for his care, and after she had started for the train she returned to
give further injunctions.  So she told herself, but it was really for one
more look at the boy.

But on the whole there was a certain exhilaration in the preparation and
the going, and her spirits rose as they had not done in months before.
Arrived in the city, she drove at once to the club Jack most frequented.
"He is not in," the porter said; "indeed, Mr. Delancy has not been here

"Is Major Fairfax in?" Edith asked.

Major Fairfax was in, and he came out immediately to her carriage.
From him she learned Jack's address, and drove to his lodging-house.
The Major was more than civil; he was disposed to be sympathetic, but he
had the tact to see that Mrs. Delancy did not wish to be questioned, nor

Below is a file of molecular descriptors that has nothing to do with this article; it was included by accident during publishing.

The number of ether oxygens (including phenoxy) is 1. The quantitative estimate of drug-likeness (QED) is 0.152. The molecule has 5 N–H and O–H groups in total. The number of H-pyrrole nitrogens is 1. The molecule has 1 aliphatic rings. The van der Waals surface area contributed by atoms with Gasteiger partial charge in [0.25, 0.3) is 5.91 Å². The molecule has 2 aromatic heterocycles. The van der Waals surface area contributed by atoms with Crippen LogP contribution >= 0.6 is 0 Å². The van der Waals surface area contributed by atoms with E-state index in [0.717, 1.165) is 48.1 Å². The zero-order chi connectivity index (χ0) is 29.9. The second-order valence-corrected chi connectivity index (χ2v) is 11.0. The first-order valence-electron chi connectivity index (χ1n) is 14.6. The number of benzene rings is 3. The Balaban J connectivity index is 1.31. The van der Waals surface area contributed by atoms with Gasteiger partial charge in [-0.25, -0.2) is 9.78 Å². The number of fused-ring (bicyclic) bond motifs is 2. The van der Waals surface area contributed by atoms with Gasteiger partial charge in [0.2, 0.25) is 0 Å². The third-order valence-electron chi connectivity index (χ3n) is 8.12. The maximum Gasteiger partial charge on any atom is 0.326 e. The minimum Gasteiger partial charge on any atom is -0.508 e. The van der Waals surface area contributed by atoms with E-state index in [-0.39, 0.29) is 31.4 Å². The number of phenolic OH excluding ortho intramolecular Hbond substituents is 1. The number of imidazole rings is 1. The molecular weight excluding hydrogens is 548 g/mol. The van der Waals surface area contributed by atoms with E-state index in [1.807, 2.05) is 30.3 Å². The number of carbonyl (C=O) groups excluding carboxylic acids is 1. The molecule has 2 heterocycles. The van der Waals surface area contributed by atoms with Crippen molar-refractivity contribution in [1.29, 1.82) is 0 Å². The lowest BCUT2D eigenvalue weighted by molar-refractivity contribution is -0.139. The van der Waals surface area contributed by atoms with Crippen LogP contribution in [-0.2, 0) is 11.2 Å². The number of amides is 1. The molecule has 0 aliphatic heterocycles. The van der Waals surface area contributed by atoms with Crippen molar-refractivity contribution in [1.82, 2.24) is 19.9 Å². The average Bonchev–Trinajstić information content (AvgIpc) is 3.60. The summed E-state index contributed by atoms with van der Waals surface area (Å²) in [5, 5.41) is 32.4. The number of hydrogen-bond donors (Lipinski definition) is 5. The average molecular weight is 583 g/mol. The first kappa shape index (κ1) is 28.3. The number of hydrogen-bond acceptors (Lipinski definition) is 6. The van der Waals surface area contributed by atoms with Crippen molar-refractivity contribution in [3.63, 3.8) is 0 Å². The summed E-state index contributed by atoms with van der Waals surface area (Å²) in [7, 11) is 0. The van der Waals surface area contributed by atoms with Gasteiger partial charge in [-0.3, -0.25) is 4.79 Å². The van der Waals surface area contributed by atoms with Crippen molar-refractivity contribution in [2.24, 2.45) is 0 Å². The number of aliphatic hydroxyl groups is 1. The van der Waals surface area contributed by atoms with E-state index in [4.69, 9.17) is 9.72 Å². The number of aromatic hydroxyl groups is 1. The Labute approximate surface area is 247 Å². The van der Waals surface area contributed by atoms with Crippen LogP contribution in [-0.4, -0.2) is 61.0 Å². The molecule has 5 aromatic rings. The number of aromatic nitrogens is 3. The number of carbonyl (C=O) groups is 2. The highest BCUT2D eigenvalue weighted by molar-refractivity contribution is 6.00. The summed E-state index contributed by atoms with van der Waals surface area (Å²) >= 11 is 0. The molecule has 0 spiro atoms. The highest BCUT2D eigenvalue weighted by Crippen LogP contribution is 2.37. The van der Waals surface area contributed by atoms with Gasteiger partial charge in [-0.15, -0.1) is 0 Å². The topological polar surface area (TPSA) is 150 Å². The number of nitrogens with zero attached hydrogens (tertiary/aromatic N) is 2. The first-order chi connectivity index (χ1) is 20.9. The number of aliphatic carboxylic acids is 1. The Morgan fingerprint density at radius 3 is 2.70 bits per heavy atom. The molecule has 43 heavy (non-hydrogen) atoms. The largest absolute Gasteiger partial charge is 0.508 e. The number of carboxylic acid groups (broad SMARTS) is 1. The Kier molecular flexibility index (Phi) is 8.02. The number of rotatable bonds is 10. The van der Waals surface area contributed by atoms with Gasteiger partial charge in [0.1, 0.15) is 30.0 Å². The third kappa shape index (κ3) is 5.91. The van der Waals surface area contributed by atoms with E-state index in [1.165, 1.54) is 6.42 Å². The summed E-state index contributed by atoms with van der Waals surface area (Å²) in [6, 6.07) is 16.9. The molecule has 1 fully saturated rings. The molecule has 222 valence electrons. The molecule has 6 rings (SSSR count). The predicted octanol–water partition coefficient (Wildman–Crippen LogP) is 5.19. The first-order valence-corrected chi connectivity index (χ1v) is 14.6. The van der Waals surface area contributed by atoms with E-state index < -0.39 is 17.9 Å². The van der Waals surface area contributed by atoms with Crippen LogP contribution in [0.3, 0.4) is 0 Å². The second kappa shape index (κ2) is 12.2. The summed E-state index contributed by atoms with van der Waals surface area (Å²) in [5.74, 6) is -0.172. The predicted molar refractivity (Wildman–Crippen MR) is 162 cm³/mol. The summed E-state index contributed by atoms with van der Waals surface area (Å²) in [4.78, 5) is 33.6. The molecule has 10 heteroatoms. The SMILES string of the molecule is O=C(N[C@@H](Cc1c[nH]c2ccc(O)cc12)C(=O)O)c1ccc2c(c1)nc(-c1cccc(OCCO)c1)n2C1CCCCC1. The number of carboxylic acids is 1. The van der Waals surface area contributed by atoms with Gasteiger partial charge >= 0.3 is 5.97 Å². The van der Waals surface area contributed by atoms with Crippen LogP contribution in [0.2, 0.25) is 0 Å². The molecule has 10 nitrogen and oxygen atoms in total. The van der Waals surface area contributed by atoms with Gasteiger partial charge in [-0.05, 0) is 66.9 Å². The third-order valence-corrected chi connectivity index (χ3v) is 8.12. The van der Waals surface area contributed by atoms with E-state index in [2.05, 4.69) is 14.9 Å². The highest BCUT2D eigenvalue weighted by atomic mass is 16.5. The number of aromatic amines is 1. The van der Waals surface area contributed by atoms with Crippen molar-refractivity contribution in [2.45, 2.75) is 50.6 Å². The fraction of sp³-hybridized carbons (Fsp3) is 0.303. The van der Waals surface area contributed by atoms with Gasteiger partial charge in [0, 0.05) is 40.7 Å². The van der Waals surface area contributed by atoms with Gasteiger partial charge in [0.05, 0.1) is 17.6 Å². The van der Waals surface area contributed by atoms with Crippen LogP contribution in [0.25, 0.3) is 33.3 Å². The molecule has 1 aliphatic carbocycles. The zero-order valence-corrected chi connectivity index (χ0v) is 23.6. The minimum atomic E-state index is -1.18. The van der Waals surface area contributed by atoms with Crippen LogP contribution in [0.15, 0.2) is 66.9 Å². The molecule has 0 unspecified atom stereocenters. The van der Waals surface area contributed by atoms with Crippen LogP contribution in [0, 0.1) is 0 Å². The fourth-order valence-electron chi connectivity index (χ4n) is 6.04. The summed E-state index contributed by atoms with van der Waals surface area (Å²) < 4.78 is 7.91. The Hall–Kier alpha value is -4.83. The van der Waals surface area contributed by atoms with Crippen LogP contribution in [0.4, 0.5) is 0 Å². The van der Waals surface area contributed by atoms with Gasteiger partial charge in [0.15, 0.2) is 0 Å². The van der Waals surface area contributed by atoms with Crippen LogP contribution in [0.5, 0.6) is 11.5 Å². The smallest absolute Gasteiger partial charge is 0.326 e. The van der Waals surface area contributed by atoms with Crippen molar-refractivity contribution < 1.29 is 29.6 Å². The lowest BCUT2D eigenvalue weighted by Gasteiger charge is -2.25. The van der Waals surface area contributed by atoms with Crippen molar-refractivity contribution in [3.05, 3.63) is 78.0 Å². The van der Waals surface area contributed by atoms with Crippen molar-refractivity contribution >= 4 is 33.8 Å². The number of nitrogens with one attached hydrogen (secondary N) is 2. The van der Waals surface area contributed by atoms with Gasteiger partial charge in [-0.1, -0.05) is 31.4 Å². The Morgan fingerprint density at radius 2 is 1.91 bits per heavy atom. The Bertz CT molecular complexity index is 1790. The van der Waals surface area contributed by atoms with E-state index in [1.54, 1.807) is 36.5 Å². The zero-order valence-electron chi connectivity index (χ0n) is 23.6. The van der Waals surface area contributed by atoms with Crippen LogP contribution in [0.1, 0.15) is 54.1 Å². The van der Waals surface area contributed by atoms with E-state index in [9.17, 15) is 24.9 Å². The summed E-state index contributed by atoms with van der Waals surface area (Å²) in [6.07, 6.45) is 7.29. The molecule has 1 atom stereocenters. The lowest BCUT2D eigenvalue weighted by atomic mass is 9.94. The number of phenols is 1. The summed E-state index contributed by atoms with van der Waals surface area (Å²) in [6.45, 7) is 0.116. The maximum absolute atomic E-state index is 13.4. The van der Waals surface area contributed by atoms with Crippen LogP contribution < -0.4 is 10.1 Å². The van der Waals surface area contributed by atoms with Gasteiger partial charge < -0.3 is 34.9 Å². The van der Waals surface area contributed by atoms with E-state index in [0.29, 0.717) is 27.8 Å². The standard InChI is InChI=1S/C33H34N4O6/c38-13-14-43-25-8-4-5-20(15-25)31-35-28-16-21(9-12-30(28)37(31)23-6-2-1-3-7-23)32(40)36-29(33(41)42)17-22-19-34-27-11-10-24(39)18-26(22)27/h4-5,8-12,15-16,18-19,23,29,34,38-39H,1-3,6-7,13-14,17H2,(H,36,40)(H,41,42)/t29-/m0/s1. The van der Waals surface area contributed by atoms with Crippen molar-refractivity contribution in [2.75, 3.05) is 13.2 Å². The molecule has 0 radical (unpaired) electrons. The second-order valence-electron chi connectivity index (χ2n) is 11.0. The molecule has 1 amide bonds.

to talk.

"Is Mr. Delancy at home?" she asked the small boy who ran the elevator.


"And he did not say where he was going?"


"Is he not sometimes at home in the daytime?"


"And what time does he usually come home in the evening?"

"Don't know.  After I've gone, I guess."

Edith hesitated whether she should leave a card or a note, but she
decided not to do either, and ordered the cabman to take her to Pearl
Street, to the house of Fletcher & Co.

Mr. Fletcher, the senior partner, was her cousin, the son of her father's
elder brother, and a man now past sixty years.  Circumstances had carried
the families apart socially since the death of her father and his
brother, but they were on the most friendly terms, and the ties of blood
were not in any way weakened.  Indeed, although Edith had seen Gilbert
Fletcher only a few times since her marriage, she felt that she could go
to him any time if she were in trouble, with the certainty of sympathy
and help.  He had the reputation of the old-fashioned New York merchants,
to whom her father belonged, for integrity and conservatism.

It was to him that she went now.  The great shop, or wholesale warehouse
rather, into which she entered from the narrow and cart-encumbered